Second, the long-hours culture of the UK workplace continues to put pressure on full-timers to work long hours and be constantly available (e.g. see Working Families 2017). This mainly affects men because there is still a prevalent expectation that fathers should provide for their families through earning an income, as well as being involved in childcare at home (Norman 2015; Dermott 2008). UK fathers have the second longest working hours in Europe (behind Greece) working an average of 44.6 hours per week (Modern Fatherhood 2016); and long hours of work have a negative impact on paternal involvement in childcare at home as we discovered in our earlier research (see Norman et al. 2014; Fagan and Norman 2016).

Third, the gender pay gap increases the likelihood that the father will earn more than the mother, creating a short-term financial logic for the father to invest his time in employment and the mother to leave employment or switch to part-time hours to care for young children.

Will parity in gender roles ever be reached?

Cultural ideals about ‘good parenting’ still exist, which means parents have to navigate within strongly held social norms about what the socially acceptable or ‘proper’ way to combine employment and parenting is (Duncan 2006). Some parents favour the mother not being employed when there is a pre-school child to care for, but the proportion of parents who think it is acceptable for mothers to be employed (and employed full-time) has increased (e.g. Park et al. 2013; also see Working Families 2017)

It is important to create the conditions in which parents can secure their preferred arrangements for parenting and employment. This will only happen if we create a context in which mothers are supported back into employment and fathers are supported to be more involved at home. Closing the gender pay gap, addressing the long hours culture through limits on long hours of work, improving work-family reconciliation rights for fathers via well paid parental leave and opportunities for flexible working, and ensuring families have access to good quality, affordable and flexible childcare will help in this respect by challenging ideas that it is mothers who should devote most of their time to childrearing and unpaid domestic work, while fathers spend more time in paid work.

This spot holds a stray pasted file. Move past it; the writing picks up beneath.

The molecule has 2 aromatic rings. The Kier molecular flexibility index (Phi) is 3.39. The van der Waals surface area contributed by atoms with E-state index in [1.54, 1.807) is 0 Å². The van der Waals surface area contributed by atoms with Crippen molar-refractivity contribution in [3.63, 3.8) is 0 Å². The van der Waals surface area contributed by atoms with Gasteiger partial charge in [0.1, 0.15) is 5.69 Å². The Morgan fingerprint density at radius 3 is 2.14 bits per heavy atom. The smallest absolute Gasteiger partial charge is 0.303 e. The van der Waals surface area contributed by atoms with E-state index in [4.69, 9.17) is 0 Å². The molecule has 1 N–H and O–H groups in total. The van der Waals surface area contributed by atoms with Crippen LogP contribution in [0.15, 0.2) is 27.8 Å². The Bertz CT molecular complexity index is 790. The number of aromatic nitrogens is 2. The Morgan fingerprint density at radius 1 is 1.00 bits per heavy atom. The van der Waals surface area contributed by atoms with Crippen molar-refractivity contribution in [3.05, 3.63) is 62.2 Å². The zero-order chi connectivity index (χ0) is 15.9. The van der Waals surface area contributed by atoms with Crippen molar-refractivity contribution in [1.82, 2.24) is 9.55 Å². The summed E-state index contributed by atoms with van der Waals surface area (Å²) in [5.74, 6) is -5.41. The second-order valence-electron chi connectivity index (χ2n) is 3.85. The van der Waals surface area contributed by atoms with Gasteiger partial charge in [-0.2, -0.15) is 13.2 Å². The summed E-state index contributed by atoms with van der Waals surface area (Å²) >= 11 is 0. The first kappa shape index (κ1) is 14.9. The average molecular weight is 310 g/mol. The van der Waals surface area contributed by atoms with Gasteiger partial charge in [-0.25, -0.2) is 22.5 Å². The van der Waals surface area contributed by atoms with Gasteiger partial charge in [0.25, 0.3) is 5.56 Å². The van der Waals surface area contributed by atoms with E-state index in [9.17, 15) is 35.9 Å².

Dermott, E. (2008) Intimate Fatherhood: a sociological analysis, Routledge: London

Duncan, S. (2006). Mothers’ work-life balance: individualized preferences or cultural construction in “Gender Divisions and Working Time in the New Economy: Changing Patterns of Work, Care and Public Policy in Europe and North America”. D. Perrons, C. Fagan, L. McDowell, K. Ray and K. Ward. Cheltenham, Edward Elgar.

Eurostat (2016) Average number of usual weekly hours of work in main job

Fagan, C., Norman, H. (2016) Which fathers are involved in caring for pre-school age children in the UK? A longitudinal analysis of the influence of work hours in employment on shared childcare arrangements in couple households in Crespi, I. and Ruspini, E. (eds): Balancing Work and Family in a Changing Society: The Fathers’ Perspective, Palgrave Macmillan.

Fagan, C., Teasdale, N., Norman, H. (2017) #BeBoldForChange: Taking stock of gender inequalities in the UK in the face of Brexit, Manchester Policy Blogs

Modern Fatherhood (2016)UK parents no longer work the longest hours in the EU, press release, 24 March 2016

My Family Care (2016): Shared Parental Leave – One Year On – Where Are We Now?

Norman, H. (2015) Paternal involvement in childcare: how can it be classified and what are the key influences, Families, Relationships and Societies

Norman, H., Elliot, M., Fagan, C. (2014) Which fathers are the most involved in taking care of their toddlers in the UK? An investigation of the predictors of paternal involvement, Community, Work & Family, 17:2, 163-180

Norman, H., Fagan, C. (2017) What makes fathers involved in their children’s upbringing? Working Families Workflex blog

Park, A., Bryson, C., Clery, E., Curtice, J. and Phillips, M. (eds.) (2013), British Social Attitudes: the 30th Report, London: NatCen Social Research

Van der Lippe, T., Treas, J., Norbutas, L. (2017) Unemployment and the division of housework in Europe, Work, Employment and Society, 1-20

Working Families (2017): Modern Families Index 2017, Working Families and Bright Horizons

Working Families (2016): Shared parental leave: the perspective from employers January 2016, Working Families Briefing